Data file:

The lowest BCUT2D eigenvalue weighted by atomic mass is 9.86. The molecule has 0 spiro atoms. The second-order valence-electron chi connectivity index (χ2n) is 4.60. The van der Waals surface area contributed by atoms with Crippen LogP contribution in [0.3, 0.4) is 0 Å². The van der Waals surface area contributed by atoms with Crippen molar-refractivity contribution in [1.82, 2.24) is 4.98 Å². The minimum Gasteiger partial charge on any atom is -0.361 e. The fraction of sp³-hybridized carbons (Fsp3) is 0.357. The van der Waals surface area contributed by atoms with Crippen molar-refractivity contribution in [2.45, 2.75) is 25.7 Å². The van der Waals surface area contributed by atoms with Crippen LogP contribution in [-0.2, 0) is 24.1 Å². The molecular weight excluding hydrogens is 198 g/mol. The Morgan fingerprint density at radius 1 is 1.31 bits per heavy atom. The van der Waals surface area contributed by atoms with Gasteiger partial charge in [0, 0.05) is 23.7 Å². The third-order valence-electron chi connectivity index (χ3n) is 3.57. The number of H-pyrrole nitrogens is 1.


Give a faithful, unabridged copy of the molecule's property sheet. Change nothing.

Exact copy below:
The lowest BCUT2D eigenvalue weighted by atomic mass is 9.86. The molecule has 0 spiro atoms. The second-order valence-electron chi connectivity index (χ2n) is 4.60. The van der Waals surface area contributed by atoms with Crippen LogP contribution in [0.3, 0.4) is 0 Å². The van der Waals surface area contributed by atoms with Crippen molar-refractivity contribution in [1.82, 2.24) is 4.98 Å². The minimum Gasteiger partial charge on any atom is -0.361 e. The fraction of sp³-hybridized carbons (Fsp3) is 0.357. The van der Waals surface area contributed by atoms with Crippen molar-refractivity contribution in [2.45, 2.75) is 25.7 Å². The van der Waals surface area contributed by atoms with Crippen LogP contribution in [-0.2, 0) is 24.1 Å². The molecular weight excluding hydrogens is 198 g/mol. The Morgan fingerprint density at radius 1 is 1.31 bits per heavy atom. The van der Waals surface area contributed by atoms with Gasteiger partial charge in [0, 0.05) is 23.7 Å². The third-order valence-electron chi connectivity index (χ3n) is 3.57. The number of H-pyrrole nitrogens is 1.